The risks and conditions present in each facility deride the practice of rubber-stamping a given product list as a one-size-fits-all solution. The patient population, the patient care staff, as well as the type of institution and building design make a difference. What is manageable in one setting may not be in another. Hospitals that serve the self-pay patient generally want furnishings with a luxury feel – offering greater comfort and a stylish appearance, while still providing the same level of patient safety. Other facilities may have greater interest in maximizing durability rather than aesthetics. Visitation practices and settings may make the exchange of contraband more prevalent in a given institution, so tables and chairs in lounge or visitation rooms would need to be extremely tamper-resistant and without seams/gaps.
A catalog image or written description can’t convey a product’s construction quality or durability. Even with familiar and trusted products, the manufacturing process or material attributes may change over time, resulting in performance differences. Examine samples to determine if they would likely stand-up to rough use. Consider if the proposed table or chair were to be picked up and thrown, would pieces break off accidently, or could pieces be intentionally broken off creating anchor points or weapons? How much effort would it take for someone to defeat the safety feature/measure? If an item were damaged, could it be easily repaired or reupholstered and still maintain all necessary attributes?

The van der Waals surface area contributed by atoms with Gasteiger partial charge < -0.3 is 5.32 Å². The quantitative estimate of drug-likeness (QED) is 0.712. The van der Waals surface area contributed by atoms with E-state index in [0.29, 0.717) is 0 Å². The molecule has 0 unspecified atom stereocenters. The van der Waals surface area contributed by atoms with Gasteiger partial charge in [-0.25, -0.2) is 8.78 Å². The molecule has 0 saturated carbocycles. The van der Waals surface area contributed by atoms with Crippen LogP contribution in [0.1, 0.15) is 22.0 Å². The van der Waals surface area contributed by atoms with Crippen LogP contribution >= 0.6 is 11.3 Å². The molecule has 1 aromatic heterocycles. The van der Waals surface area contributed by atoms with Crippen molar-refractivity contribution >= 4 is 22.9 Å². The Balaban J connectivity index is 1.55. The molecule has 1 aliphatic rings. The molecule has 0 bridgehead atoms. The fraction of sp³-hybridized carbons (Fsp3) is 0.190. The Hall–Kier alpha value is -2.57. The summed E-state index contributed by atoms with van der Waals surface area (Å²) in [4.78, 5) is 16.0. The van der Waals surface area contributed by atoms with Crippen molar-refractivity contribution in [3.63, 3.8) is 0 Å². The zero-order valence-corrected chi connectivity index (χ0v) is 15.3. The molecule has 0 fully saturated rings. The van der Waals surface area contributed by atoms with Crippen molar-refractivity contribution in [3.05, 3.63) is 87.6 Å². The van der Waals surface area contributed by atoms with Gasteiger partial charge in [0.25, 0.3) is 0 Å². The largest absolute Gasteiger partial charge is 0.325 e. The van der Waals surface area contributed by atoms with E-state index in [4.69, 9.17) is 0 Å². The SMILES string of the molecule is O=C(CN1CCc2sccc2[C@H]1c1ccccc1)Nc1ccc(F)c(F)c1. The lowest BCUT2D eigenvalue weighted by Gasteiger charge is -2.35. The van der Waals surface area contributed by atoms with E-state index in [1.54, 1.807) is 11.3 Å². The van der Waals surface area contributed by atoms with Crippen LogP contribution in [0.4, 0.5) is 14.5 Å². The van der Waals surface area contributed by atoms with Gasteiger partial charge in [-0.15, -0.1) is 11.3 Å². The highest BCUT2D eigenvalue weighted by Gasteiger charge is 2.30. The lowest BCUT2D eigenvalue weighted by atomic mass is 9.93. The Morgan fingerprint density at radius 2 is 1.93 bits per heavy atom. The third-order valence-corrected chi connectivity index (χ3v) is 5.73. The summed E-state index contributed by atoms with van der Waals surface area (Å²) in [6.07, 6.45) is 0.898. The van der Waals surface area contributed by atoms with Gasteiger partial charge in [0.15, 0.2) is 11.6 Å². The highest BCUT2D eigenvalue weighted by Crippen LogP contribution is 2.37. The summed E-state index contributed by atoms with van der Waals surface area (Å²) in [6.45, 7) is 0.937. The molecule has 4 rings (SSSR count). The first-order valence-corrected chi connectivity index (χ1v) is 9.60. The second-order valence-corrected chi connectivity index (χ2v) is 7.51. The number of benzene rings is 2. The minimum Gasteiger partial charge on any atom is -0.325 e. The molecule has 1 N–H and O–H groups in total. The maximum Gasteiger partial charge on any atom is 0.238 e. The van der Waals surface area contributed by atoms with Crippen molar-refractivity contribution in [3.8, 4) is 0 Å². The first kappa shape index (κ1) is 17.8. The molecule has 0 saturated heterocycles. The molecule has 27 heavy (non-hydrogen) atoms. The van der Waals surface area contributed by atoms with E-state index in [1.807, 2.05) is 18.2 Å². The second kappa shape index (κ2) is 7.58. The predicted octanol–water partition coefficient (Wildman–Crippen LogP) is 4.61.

Even if a product is highly durable it can still carry potential risks for injury in a given setting. This is the case with some adjustable metal-framed hospital beds where patients could wedge an appendage between moving parts. Patients on BHC units may habitually work at a fixture or furniture part that could come loose and be ingested, leave a sharp edge, or allow the concealment of harmful contraband. With concerns regarding flammability, confirm that the products are certified to pass State of California, Technical Bulletin No. 133, Flammability Test Procedure for Seating Furniture for Use in Public Occupancies. (Local fire codes and other regulations may also apply.) Determine if furnishings can or should be securely anchored to the walls or floor, be ganged together or ballasted to deter lifting/throwing. Question if a cabinet or other heavy object could topple over and hurt someone or if a patient could climb on top of it to be able to reach something or to jump down on other people. In the Guide, Hunt recommends that patient room furniture be anchored in place with tamper-resistant hardware.